Difference between revisions of "2008 AMC 10A Problems/Problem 18"
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Let the legs of the triangle have lengths <math>a,b</math>. Then, by the [[Pythagorean Theorem]], the length of the hypotenuse is <math>\sqrt{a^2+b^2}</math>, and the area of the triangle is <math>\frac 12 ab</math>. So we have the two equations | Let the legs of the triangle have lengths <math>a,b</math>. Then, by the [[Pythagorean Theorem]], the length of the hypotenuse is <math>\sqrt{a^2+b^2}</math>, and the area of the triangle is <math>\frac 12 ab</math>. So we have the two equations | ||
<center> | <center> | ||
− | <math>a+b+\sqrt{a^2+b^2} = 32 \\ | + | <math>a+b+\sqrt{a^2+b^2} = 32 \\\\ |
\frac{1}{2}ab = 20</math> | \frac{1}{2}ab = 20</math> | ||
</center> | </center> | ||
Re-arranging the first equation and squaring, | Re-arranging the first equation and squaring, | ||
<center> | <center> | ||
− | <math> | + | <math> \sqrt{a^2+b^2} = 32-(a+b)\\\\ |
− | a^2 + b^2 | + | a^2 + b^2 = 32^2 - 64(a+b) + (a+b)^2\\\\ |
− | a^2 + b^2 + 64(a+b) | + | a^2 + b^2 + 64(a+b) = a^2 + b^2 + 2ab + 32^2\\\\ |
− | a+b | + | a+b = \frac{2ab+32^2}{64}</math> |
</center> | </center> | ||
From <math>(2)</math> we have <math>2ab = 80</math>, so | From <math>(2)</math> we have <math>2ab = 80</math>, so | ||
<center> | <center> | ||
− | <math>a+b | + | <math>a+b = \frac{80 + 32^2}{64} = \frac{69}{4}.</math> |
</center> | </center> | ||
+ | |||
The length of the hypotenuse is <math>p - a - b = 32 - \frac{69}{4} = \frac{59}{4}\ \mathrm{(B)}</math>. | The length of the hypotenuse is <math>p - a - b = 32 - \frac{69}{4} = \frac{59}{4}\ \mathrm{(B)}</math>. | ||
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=== Solution 3 === | === Solution 3 === | ||
From the problem, we know that | From the problem, we know that | ||
− | <center>< | + | <center><cmath>\begin{align*} |
a+b+c &= 32 \\ | a+b+c &= 32 \\ | ||
2ab &= 80. \\ | 2ab &= 80. \\ | ||
− | \end{align*}</ | + | \end{align*}</cmath></center> |
Subtracting <math>c</math> from both sides of the first equation and squaring both sides, we get | Subtracting <math>c</math> from both sides of the first equation and squaring both sides, we get | ||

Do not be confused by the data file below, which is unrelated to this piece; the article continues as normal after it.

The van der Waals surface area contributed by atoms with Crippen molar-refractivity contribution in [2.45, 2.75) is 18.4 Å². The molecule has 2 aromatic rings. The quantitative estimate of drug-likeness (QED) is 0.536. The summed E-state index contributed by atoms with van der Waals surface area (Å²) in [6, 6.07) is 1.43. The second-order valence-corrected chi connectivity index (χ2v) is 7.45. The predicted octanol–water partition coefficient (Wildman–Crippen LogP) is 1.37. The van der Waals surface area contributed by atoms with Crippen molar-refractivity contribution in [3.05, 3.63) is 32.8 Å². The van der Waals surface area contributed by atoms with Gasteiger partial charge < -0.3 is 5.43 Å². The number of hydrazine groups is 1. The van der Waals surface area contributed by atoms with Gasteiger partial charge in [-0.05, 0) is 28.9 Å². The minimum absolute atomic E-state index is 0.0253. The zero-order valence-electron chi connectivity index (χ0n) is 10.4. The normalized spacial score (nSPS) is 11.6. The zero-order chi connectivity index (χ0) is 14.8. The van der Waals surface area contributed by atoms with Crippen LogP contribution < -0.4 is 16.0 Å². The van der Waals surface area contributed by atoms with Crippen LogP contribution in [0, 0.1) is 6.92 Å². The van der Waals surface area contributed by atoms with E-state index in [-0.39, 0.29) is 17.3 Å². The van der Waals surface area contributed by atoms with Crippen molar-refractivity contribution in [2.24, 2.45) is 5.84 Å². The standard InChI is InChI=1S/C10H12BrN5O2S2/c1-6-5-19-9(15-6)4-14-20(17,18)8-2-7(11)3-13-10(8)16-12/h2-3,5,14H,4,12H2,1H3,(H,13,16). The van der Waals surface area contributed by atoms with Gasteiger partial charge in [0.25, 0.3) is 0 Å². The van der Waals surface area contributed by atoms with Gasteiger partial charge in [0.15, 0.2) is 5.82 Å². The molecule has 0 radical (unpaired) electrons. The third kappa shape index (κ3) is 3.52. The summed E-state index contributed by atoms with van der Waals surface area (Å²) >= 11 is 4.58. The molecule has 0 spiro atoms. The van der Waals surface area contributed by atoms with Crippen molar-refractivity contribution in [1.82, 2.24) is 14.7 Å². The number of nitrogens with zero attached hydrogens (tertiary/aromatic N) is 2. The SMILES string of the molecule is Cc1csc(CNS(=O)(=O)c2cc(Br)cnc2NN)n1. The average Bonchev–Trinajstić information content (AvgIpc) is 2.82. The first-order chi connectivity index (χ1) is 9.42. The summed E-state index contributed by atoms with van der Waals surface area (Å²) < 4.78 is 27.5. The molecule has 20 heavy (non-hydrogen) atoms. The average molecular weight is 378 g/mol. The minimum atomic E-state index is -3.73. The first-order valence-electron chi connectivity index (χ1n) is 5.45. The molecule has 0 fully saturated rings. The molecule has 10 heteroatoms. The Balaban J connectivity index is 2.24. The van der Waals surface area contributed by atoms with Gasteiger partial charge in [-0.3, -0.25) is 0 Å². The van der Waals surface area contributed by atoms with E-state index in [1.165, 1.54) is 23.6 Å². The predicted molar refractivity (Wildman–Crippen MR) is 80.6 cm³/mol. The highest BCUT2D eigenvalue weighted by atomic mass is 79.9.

− | <center>< | + | <center><cmath>\begin{align*} |
(a+b)^2 &= (32 - c)^2\\ | (a+b)^2 &= (32 - c)^2\\ | ||
a^2 + b^2 + 2ab &= 32^2 + c^2 - 64c.\\ | a^2 + b^2 + 2ab &= 32^2 + c^2 - 64c.\\ | ||
− | \end{align*}</ | + | \end{align*}</cmath></center> |
Now we substitute in <math>a^2 + b^2 = c^2</math> as well as <math>2ab = 80</math> into the equation to get | Now we substitute in <math>a^2 + b^2 = c^2</math> as well as <math>2ab = 80</math> into the equation to get | ||
− | <center>< | + | <center><cmath>\begin{align*} |
80 &= 1024 - 64c\\ | 80 &= 1024 - 64c\\ | ||
c &= \frac{944}{64}. | c &= \frac{944}{64}. | ||
− | \end{align*}</ | + | \end{align*}</cmath></center> |
Further simplification yields the result of <math>\frac{59}{4}</math>. | Further simplification yields the result of <math>\frac{59}{4}</math>. | ||
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Substitute in equations 1 and 2 to get <math>c^2 = (32-c)^2 - 80</math>. | Substitute in equations 1 and 2 to get <math>c^2 = (32-c)^2 - 80</math>. | ||
− | <center><math>c^2 = (32-c)^2 - 80 \\ | + | <center><math>c^2 = (32-c)^2 - 80 \\\\ |
− | c^2 = 1024 - 64c + c^2 - 80 \\ | + | c^2 = 1024 - 64c + c^2 - 80 \\\\ |
− | 64c = 944 \\ | + | 64c = 944 \\\\ |
c = \frac{944}{64} = \frac{236}{16} = \frac{59}{4} </math>. </center> | c = \frac{944}{64} = \frac{236}{16} = \frac{59}{4} </math>. </center> | ||
The answer is choice (B). | The answer is choice (B). |
Revision as of 16:32, 29 September 2015
Problem
A right triangle has perimeter and area . What is the length of its hypotenuse?
Contents
Solution
Solution 1
Let the legs of the triangle have lengths . Then, by the Pythagorean Theorem, the length of the hypotenuse is , and the area of the triangle is . So we have the two equations
Re-arranging the first equation and squaring,
From we have , so
The length of the hypotenuse is .
Solution 2
From the formula , where is the area of a triangle, is its inradius, and is the semiperimeter, we can find that . It is known that in a right triangle, , where is the hypotenuse, so .
Solution 3
From the problem, we know that
Subtracting from both sides of the first equation and squaring both sides, we get
Now we substitute in as well as into the equation to get
Further simplification yields the result of .
Solution 4
Let and be the legs of the triangle, and the hypotenuse.
Since the area is 20, we have .
Since the perimeter is 32, we have .
The Pythagorean Theorem gives .
This gives us three equations with three variables:
Rewrite equation 3 as . Substitute in equations 1 and 2 to get .
The answer is choice (B).
See also
2008 AMC 10A (Problems • Answer Key • Resources) | ||
Preceded by Problem 17 |
Followed by Problem 19 | |
1 • 2 • 3 • 4 • 5 • 6 • 7 • 8 • 9 • 10 • 11 • 12 • 13 • 14 • 15 • 16 • 17 • 18 • 19 • 20 • 21 • 22 • 23 • 24 • 25 | ||
All AMC 10 Problems and Solutions |
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